Starting Up Our Startup

In September we decided to team up to launch a sunscreen company. It was clear that our vision couldn’t be brought to life overnight, and we couldn’t do it alone. Our research suggested the timeline would be something like one year to have our initial products in market.

A leisurely year or a ticking clock?

Having a year time horizon, and being forced to outsource much of the labor (we’re neither sunscreen manufacturers nor packaging designers), it’s reasonable to think we might have sat back and relaxed and taken our time, knowing things would be crazy busy as we got closer to launch. Even putting the work itself aside, we’re in the midst of a pandemic, we just sold a company, I have a new baby at home — there’s a lot going on.

But one of the things I love about Carylyne, and that makes her a great cofounder, is that a time horizon of a year doesn’t sound long and luxurious to her. Instead, it sounds like the start of a countdown clock during which there’s a ton we’d better accomplish if we want this business to succeed.

The origins of our startup precrastination

Before I knew it, we were lining up manufacturers and designers and forming our legal entity. I’ll be the first to admit that if it weren’t for Carylyne, we wouldn’t be so far along. In one of my conversations with a vendor, I remarked that I’ve long considered myself to be a precrastinator, and Carylyne is like me but even more so. In reality, it turns out Carylyne didn’t necessarily see herself as a precrastinator (our quiz suggests that she’s a pre-inclined perhapstinator).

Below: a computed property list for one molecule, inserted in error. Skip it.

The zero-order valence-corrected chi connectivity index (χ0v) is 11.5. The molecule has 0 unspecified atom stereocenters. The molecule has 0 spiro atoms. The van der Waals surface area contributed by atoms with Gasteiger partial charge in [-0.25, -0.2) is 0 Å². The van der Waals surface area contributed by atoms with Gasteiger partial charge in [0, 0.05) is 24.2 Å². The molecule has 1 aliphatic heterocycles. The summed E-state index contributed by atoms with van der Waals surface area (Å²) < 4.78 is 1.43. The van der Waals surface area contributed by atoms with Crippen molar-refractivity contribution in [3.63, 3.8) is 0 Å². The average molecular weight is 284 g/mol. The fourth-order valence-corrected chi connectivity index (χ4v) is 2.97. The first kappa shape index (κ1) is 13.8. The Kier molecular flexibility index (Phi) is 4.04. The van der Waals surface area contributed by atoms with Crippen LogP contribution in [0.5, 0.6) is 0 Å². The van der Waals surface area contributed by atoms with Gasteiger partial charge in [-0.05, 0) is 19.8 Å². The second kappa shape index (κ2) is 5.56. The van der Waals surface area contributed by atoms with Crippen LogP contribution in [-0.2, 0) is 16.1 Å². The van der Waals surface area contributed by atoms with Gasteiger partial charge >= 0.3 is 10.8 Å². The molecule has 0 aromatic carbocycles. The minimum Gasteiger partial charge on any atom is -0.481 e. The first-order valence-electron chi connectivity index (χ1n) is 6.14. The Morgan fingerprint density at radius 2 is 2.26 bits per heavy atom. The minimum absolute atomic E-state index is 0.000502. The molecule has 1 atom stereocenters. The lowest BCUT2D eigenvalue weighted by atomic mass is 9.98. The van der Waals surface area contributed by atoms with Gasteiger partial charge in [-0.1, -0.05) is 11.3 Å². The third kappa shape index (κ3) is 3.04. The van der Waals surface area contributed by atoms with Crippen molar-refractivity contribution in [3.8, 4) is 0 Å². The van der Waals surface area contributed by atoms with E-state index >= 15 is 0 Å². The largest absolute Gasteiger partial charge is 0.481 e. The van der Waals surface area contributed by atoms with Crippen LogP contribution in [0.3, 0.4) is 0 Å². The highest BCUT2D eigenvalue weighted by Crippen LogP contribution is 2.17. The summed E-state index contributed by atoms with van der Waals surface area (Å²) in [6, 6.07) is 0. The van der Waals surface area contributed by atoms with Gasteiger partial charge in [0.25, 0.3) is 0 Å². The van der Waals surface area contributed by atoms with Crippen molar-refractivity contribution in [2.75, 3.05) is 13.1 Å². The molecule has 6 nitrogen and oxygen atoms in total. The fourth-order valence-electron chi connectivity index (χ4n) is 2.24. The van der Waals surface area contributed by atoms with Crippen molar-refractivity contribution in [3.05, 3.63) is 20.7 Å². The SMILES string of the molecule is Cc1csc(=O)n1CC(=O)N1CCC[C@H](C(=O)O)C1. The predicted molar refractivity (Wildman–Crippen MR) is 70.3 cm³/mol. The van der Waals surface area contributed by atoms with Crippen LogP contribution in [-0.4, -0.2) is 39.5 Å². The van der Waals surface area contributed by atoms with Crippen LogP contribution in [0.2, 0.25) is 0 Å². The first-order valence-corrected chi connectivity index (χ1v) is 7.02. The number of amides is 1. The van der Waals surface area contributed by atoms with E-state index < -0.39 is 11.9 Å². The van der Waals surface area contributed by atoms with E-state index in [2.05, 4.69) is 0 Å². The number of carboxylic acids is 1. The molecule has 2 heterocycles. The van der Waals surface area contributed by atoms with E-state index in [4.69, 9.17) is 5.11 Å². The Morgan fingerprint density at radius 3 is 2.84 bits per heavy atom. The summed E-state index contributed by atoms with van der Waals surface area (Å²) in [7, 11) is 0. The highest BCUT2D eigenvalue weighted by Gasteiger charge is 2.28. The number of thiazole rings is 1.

For us, one of the biggest things to precrastinate on is marketing, which both of us have some experience in from our previous roles. We’ve read enough business startup books to know that some of the best companies launched with thousands of customers on day one because they had already built an audience.

Within our first month of forming the company, we had launched not one but two websites. Our initial idea was to launch a self care site (you can take a peek at it here), but the more we reflected on our own habits and practices, the more we started to focus on the topic of precrastination, and thus, Preinclined was born.

Earlier in my career, I received the advice that you only have one shot to make a first impression, so you should make it perfect.
This time around, we’re trying a different approach.

Best foot forward vs. minimum-viable product (MVP)

Earlier in my career, when I was starting my first business, I received the advice that you only have one shot to make a first impression, so you should make it perfect. That spoke to me, and I tossed aside the super scrappy proof-of-concept site I was developing and invested much of my life savings into working with professional designers and developers to get my vision off the ground. Whether that shift was necessary or not, when the site launched, I was proud of it, and it got early traction in relevant media outlets and customers from across the US.

This time around, we’re trying a different approach. Our site isn’t ready. Our sunscreen product certainly isn’t ready. We don’t even know where this precrastination site will take us. But what we do know is that we’re eager to get started, and we’re grateful to have you along for the ride.

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